It was worth every moment

It was worth every moment


The play asked certain fundamental questions, in a humourous but sensitive way. ‘Why are we all so afraid of just being ourselves?’ This made the play interesting.   The play revolved around two characters, Mitch and Lino.

It traced the story of two diametrically opposite individuals, brought together by a rendezvous online.  Lino, a 30-year-old bisexual dreamer, finds himself stuck in a cottage with a rather furious Mitch, who was duped into believing that Lino was in fact a girl.

This rather hilarious instance sets the stage for greater revelations and both characters are seen divulging some of their greatest fears and sharing insights about their own personalities.

Neil Bhoopalam did well in portraying the character of Mitch, an angry sensitive man, who is just out of a relationship and trying hard to understand why things fell apart.

 His transition from a fuming tough angry exterior to a rather vulnerable confused man was a delight to watch. Ali Fazal (who played Lino) was the perfect awkward bisexual man, aware of his shortcomings.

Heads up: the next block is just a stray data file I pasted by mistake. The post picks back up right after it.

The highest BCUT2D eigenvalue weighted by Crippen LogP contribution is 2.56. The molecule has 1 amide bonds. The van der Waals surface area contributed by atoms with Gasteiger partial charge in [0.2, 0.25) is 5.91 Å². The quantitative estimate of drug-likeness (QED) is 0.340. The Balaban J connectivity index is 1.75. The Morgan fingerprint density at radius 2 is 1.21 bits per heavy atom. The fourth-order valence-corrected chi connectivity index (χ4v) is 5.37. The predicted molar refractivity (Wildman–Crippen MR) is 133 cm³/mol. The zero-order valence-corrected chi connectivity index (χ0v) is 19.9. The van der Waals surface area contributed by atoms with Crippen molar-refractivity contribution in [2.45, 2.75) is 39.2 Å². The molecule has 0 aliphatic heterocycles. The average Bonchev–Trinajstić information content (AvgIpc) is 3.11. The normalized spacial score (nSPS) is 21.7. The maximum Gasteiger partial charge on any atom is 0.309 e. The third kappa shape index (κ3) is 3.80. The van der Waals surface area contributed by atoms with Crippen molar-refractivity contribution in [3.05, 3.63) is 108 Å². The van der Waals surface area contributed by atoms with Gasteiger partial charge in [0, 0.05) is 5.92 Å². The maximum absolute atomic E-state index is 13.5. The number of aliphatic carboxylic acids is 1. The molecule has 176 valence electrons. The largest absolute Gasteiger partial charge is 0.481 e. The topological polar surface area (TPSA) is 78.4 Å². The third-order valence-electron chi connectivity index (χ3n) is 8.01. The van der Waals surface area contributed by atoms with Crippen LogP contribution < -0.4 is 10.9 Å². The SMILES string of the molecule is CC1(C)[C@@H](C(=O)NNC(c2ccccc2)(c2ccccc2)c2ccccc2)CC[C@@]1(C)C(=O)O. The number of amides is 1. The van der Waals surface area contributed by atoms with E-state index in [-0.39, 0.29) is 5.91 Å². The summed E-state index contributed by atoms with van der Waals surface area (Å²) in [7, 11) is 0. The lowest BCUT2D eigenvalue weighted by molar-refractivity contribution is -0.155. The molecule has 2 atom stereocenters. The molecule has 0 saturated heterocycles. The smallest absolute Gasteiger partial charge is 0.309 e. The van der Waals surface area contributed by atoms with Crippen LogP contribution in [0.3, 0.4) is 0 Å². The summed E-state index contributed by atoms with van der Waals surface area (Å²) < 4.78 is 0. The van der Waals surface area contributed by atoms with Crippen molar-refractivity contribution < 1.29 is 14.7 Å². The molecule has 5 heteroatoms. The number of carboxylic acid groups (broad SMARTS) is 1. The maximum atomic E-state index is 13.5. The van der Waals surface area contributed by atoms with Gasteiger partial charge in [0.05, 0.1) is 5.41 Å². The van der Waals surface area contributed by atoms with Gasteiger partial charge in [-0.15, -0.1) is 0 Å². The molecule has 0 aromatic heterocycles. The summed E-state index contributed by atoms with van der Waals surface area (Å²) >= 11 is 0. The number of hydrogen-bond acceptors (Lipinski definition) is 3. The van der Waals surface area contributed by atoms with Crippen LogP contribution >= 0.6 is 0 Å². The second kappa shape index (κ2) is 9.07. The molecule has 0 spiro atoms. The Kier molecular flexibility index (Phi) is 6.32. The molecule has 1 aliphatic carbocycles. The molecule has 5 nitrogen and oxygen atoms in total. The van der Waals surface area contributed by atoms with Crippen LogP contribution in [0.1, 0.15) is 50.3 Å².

From his body language to mannerisms, everything matched with the stereotypes in our society, making the character appear very real. The chemistry that both the characters shared on stage kept the audience engaged in the play.

Akarsh Khurana, the director, of the play said, “I picked this play because for the first time we were actually seeing a man’s point of view when a relationship comes to an end. It also spoke of how most guys were too caught up with the image of being a man, which led to complications in their relationships. The humour in the play disguised a lot of insightful stuff about relationships.”

Neil Bhoopalam, putting it more simply, said, “It is about being honest with the person you love.” Helen Haywood, a member of the audience while appreciating the play said, “I really liked the play. I thought the two of them were not only great as individual characters but shared brilliant comfort with each other which enhanced their performance. The oscillation between anger, frustration and various other shades of Mitch’s character was handled well. Lino, who was aware of his flaws, was done well.” Elaborate sets and simple lighting made this play a real worthwhile affair.